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223 40gr V-max for coyotes


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#1 Stiff Neck

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Posted 14 December 2005 - 12:46 AM

The guy from coyote canada reports that for him, the best bullet in 223 is the 40gr V-max. I know there are a lot of folks who would say that's not a very good choice at all for coyotes, let alone the bigger ones they have up north in Canada. On his web site he anylizes the terminal performance of the little 40gr V-max on several kills from different angles. Most of those shots are taken over 200 yards if I remember. It seems to work pretty darn well for him!

while not as small as what those shooting a .17 remington use, for the type of hunting I do on the type of terrain around Calgary, I have found the 40 grain v-max to be the best performer when it comes to what happens once the projectile strikes it's intended target.... I have put together some information concerning my current load: a .22 hornady 40 grain v-max that push out of my Rmeington 700 at approximatgely 3750 feet per second.... With a 40gr v-max bullet travelling somewhere in the neibourhood of 3700 fps, this has proven to be an effective marriage between my desire to have enough gun and minimize damage to the coyote's fur. My hunting buddy shoots a .220 swift, and with his 40 grain bergers screaming out at over 4200 fps, it has also proven to be highly effective in meeting my two criteria for selecting a coyote cartridge.

What do you guys think? I know a lot of folks recommend something heavier like 55gr or more, but then again, there a now several calibers that shoot much much smaller bullets (17Rem, 204) and they seem to do just fine. Of course, ANY varmint caliber performs poorly on shoulder hits (even the mighty 22-250) so that goes without saying. Thoughts?I've only shot one coyote with a 40gr bullet, and it was a Nosler Ballistic Tip not a V-max. Black Hills claims it's got 3600fps under the hood. But it put that dog right down. Reason I ask is because my 223 LOVES the 40gr NBTs and I'd rathern not switch on and off between different bullets (and changing the scope all the time) depending on what type of hunting I'm doing. I'd prefer to just have one load for everything for that rifle for simplicity.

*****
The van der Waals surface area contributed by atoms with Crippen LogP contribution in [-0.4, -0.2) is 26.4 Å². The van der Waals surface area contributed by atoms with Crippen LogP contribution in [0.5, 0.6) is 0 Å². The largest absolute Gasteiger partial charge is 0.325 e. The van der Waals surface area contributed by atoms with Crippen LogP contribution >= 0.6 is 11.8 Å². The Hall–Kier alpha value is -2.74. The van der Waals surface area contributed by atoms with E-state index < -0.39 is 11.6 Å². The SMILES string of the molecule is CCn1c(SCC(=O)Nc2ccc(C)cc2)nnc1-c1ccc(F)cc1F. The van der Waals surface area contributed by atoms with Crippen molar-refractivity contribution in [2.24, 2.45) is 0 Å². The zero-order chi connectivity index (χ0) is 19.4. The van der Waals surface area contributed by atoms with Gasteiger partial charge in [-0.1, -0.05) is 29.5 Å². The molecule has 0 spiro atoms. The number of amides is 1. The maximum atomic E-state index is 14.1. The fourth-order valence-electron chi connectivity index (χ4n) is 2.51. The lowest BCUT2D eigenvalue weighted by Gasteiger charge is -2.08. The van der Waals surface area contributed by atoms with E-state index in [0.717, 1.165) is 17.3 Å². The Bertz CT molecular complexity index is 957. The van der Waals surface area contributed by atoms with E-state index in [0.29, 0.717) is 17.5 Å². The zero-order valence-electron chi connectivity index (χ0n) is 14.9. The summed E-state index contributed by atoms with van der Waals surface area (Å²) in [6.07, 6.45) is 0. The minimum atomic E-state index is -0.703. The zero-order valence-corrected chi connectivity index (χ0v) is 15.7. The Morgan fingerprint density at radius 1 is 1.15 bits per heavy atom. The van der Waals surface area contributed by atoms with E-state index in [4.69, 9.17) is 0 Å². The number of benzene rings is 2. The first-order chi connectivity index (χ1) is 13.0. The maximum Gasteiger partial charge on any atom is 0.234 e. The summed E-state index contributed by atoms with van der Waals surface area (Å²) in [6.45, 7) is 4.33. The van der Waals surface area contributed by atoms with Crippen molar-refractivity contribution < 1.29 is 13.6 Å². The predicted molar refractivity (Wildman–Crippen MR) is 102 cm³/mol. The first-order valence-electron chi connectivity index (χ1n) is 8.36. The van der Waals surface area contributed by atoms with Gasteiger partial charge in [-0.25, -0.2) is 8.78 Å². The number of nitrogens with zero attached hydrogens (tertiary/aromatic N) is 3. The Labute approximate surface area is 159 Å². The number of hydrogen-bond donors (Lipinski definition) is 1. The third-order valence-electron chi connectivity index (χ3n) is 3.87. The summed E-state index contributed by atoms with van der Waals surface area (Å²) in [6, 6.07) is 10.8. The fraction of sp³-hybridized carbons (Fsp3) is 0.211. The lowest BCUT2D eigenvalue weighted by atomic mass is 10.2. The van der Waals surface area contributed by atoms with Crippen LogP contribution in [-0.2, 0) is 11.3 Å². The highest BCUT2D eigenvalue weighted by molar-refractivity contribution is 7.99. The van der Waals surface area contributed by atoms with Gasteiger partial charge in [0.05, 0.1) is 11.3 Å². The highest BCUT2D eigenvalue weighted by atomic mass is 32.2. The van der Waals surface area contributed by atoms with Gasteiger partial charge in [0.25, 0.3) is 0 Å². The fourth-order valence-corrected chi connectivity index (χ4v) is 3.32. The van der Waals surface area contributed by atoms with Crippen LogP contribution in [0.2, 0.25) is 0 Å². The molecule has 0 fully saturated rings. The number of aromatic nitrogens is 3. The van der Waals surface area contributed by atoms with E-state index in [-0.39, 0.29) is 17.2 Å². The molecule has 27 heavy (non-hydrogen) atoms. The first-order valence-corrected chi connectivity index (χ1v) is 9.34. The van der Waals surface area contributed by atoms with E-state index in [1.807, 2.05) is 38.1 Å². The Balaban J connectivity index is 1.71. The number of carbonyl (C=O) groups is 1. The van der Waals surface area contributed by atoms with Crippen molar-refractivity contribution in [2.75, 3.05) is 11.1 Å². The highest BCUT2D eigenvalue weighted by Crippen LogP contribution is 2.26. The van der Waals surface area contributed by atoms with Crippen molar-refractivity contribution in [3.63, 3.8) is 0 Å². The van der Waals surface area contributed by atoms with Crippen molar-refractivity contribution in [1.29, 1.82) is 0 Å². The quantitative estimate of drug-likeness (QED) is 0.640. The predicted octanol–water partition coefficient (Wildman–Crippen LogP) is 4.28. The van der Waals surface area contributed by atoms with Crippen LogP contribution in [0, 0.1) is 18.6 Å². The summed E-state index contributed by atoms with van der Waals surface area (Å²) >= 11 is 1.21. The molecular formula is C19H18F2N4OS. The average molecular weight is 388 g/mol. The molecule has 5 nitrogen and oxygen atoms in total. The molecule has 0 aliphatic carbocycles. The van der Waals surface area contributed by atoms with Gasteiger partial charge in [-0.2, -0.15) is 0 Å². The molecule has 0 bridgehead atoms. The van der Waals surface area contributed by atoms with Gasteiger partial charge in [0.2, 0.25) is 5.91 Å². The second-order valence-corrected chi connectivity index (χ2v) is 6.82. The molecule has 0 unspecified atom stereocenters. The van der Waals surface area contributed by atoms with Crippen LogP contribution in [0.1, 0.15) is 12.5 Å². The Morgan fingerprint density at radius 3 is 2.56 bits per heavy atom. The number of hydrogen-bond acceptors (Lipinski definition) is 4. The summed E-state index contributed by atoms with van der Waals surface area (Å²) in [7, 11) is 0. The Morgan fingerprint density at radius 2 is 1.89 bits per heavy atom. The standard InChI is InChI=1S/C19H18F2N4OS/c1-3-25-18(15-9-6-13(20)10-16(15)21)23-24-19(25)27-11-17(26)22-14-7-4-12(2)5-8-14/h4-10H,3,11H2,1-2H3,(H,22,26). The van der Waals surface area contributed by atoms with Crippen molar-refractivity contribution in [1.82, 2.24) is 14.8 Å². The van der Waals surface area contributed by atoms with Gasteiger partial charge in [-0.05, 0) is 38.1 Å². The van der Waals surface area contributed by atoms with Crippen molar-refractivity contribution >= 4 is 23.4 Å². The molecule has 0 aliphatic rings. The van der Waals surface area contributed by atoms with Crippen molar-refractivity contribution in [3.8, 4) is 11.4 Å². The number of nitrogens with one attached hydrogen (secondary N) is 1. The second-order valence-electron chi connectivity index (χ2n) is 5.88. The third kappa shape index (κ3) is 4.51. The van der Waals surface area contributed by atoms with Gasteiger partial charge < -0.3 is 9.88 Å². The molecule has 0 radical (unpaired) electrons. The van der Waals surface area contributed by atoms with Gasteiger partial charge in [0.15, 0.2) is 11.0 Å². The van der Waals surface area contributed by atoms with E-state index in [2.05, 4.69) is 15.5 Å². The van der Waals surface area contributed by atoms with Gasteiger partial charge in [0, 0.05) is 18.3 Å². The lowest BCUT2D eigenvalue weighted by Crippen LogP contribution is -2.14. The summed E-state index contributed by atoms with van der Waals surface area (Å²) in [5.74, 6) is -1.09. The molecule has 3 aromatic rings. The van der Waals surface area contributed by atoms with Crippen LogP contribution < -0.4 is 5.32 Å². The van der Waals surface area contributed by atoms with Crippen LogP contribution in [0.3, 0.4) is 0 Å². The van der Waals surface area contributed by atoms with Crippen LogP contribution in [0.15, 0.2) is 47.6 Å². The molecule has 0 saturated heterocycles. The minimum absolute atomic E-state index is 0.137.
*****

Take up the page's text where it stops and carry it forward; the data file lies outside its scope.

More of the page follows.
#2 Hylander

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Posted 14 December 2005 - 07:08 AM

I've only shot one coyote with a 40gr bullet, and it was a Nosler Ballistic Tip not a V-max. Black Hills claims it's got 3600fps under the hood. But it put that dog right down

I think you answered your own question :lol: A 40 gr. is just right, thats what I load up
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#3 ShooterJohn

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Posted 14 December 2005 - 10:34 AM

Those 40gr V-Max are really thin jacketed and unless you make a bad shot almost never come out the other side. I've found them to be extremely accurate to over 400 yards. I can shoot sub MOA a 250 yards with them. The wind affects it a little but not like it would a .17 Remington and they work fine. I just like the bullet for it's accuracy and explosive expansion. When you pick up a coyote shot with one it makes a nice slushy sound. :lol:

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#4 Stiff Neck

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Posted 14 December 2005 - 11:47 AM

That's what I thought guys. Seems like a lot of folks over at PM disagree. I read a lot of archived posts going way back and most shooters discourage the lighter 223 bullets. Whatever.

#5 Bill D.

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Posted 14 December 2005 - 01:15 PM

I have had excellent results with the Hornady 40 gr. V-Max on coyotes with both a .223 and TC Hornet. However, as with any bullet, things can go wrong. Here is a picture of a coyote that stepped forward just as I committed on the trigger resulting in a mid-body impact. I would have never thought that little pill could exit a coyote at .223 velocities at 100 yards.Posted ImageHere is another extreme example of things going wrong with the 40 V-Max. This coyote was laying down facing away and chewing on a staked down deer carcass. This is the surface blow up on the entrance wound. All of the other coyotes I have shot with the 40 V-Max had no pelt damage......just tiny entrance wound and no exit. The 40 Nosler works just as well and is more accurate in several of my guns. Also, the 40 Nosler has a solid base allowing for more penetration and less likely to blow up on the surface at high velocity.Posted Image

#6 Stiff Neck

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Posted 14 December 2005 - 02:07 PM

That first picture looks like something from a zombie movie.